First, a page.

ASK A COP: How much tint is too much tint for legal Texas driving?
Published 12:44 pm Monday, November 22, 2021
From the desk of Chief of Police Tim Duriso: I, along with the hard working staff of the city of Port Arthur Police Department, send out our warmest “Happy Thanksgiving” wishes to all of our citizens and visitors we provide services to daily. I understand as a community we have ALL been affected in some manner as we are entering our second year of a pandemic, so I wish all will come together with friends and family on this Thanksgiving holiday and realize just how blessed we are to have loved ones. I’m thankful.”
Anthony from Port Neches asks: Is it legal to tint my whole front windshield, and how dark can the back windows be on my truck be? How would you know if it is too dark?
Answer: It’s absolutely ILLEGAL to tint below the AS1 line on the front windshield, so that means it’s illegal to tint the whole front windshield. The state of Texas allows a maximum of 25 percent light transparency of tint on the front driver and front passenger windows. Now the state of Texas also allows motorist to tint the rest of the windows as DARK as they can stand it down to 0% light transparency. That’s almost like trying to look in a microwave that’s not on (smile). I don’t agree with this due to the safety of the police officers and the limited vision of the driver, but I only enforce and abide by the law. I don’t make them. So as long as your tint is in compliance with the AS1 line for the front driver and front passenger windows, you can have your tint at whatever percent of light transparency you want.
Leroy from Port Arthur asks: I read this article every Wednesday and have found it to be a great source of information about the laws related to driving in Texas. Is it a law in Texas that everyone walking must make themselves visible to the oncoming cars on the road? Too often I’ve had a few near misses of people walking at night, especially in areas where there’s no lighting. Why would someone walk at night in dark clothing? Is there a law in Texas that says after a certain time, persons walking the streets of Texas should be dressed in some type of material that is more visible than black or navy blue? My argument is this: if someone driving a vehicle or a bicycle must have lighting to be on the roads, shouldn’t walkers have to take a safety precaution as well?
Answer: Pedestrian safety should be a major concern for everyone. At some point in your day, we are ALL PEDESTRIANS. We walk or use whatever means we have to get from one place to another. So, we should all share in the safety concerns of those walking on our roads, as well as private parking lots. Most people aren’t aware that 5,376 pedestrians were killed as a result of a traffic crash in the United States in 2015, and the great state of Texas unfortunately accounted for 550 of the 5,376 pedestrian fatalities in 2015. There is no clothing law that requires pedestrians to dress in more visible or reflective colors at nighttime in Texas. To all pedestrians, which includes everyone, make sure you take extra precautions when walking and ASSUME nothing. Only cross the road when it’s safe to do so, not simply because you are supposed to have the right of way. I think everyone should have some type of bright or reflective material/clothing to warn motorists there’s a pedestrian on the road. Pedestrians should always think about their safety at ALL times, and YES that includes YOU!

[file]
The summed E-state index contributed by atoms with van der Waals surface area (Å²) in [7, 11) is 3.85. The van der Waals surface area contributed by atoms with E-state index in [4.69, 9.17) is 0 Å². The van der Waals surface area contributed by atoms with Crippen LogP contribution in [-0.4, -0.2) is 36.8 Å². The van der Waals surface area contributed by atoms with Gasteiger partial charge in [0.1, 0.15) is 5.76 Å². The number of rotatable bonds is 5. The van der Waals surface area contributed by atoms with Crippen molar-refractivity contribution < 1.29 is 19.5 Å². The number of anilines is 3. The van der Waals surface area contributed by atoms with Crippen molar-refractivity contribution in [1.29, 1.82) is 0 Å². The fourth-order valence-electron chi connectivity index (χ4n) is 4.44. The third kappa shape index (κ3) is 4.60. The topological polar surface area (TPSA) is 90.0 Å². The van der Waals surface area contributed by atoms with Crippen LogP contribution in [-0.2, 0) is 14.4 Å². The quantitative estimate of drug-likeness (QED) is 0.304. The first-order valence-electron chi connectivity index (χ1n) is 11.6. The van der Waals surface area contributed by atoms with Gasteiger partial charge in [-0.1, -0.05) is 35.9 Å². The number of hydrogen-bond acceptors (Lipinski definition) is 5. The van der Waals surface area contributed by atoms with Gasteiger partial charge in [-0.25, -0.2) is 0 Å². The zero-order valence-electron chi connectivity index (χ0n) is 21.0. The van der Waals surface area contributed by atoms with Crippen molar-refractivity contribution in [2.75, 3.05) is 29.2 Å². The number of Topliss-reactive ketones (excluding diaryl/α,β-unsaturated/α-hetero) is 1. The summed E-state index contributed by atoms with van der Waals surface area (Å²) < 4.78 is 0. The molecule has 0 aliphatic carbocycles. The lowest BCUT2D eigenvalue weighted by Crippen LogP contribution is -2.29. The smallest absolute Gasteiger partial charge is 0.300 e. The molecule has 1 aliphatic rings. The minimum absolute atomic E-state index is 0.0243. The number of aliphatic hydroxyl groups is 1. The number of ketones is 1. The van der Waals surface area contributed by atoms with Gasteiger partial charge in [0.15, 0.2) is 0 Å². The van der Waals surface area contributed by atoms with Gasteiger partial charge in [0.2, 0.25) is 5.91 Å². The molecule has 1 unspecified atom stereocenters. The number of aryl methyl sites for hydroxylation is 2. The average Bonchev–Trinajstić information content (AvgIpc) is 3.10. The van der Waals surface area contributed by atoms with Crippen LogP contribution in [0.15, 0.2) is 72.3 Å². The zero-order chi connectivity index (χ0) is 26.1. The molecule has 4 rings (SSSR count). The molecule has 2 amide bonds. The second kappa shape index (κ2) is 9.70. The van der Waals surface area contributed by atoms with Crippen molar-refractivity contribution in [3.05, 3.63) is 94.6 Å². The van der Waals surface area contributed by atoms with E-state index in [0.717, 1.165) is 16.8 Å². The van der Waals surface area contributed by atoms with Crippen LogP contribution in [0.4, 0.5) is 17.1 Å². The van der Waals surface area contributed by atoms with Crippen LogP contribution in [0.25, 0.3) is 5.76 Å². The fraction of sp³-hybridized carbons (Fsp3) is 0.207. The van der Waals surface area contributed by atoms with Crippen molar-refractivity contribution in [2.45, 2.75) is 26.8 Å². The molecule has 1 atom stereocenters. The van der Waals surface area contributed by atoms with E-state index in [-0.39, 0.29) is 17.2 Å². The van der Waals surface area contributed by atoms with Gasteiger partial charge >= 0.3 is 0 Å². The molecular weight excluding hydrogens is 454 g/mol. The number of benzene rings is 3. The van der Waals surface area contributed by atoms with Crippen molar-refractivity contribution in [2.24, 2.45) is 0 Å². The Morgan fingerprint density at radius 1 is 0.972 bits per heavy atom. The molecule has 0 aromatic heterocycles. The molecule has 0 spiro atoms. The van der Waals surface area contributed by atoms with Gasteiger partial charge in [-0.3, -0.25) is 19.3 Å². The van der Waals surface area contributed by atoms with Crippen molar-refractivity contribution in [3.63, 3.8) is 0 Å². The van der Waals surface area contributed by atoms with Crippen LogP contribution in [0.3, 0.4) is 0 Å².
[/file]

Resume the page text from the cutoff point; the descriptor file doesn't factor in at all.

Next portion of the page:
Dave from Nederland asks: My friend loves his fast sports car. He’s actually a speed junkie and loves to display what his vehicle can do. His favorite activity is making street tattoos. Most people like my parents call it burning rubber. He is not speeding while tattooing the street, but he and I are on different ends of the street here because I believe this is an illegal behavior. He’s confident he is right because he’s never been stopped by the police. Is it illegal to tat the streets in Texas?
Answer: I know this driving behavior as burning rubber, too. Unlike your friend, I know this behavior is illegal in the state of Texas. The Texas Transportation Code 545.402 states, “An operator may not begin movement of a stopped, standing, or parked vehicle unless the movement can be made safely.” Dave, I’m sure any reasonable or prudent person would conclude this type of driving is not safe. Burning rubber or street tattooing is illegal, dangerous and defaces the city streets in neighborhoods or highways. Burning rubber is a very dangerous act that places everyone on the roads, businesses and homes at risk because the driver can lose control of the vehicle with the pedal stuck at full throttle. Thanks for reaching out. Hopefully your friend and others can change this illegal act before someone gets injured or killed.
Join Me, Officer Rickey Antoine and the CREW: Stephen Buzzard Boots Mosley, Lelo mouth of Hwy 69/73 Washington and Tejas Lil Man Morning Star for Ask A Cop live,on KSAP 96.9 FM The Breeze every Tuesday from 1 to 2:30 p.m. as they discuss the “Ask A Cop” column. Call in your question live at 409-982-0247 or make a text comment at 409-748-6106. Email your questions to firstname.lastname@example.org, call 409-983-8673 and leave a voice mail or mail them to: Ofc. Rickey Antoine, 645 4th Street, Port Arthur, Texas, 77640. If you happen to see me in public, you can always approach and “Ask A Cop!”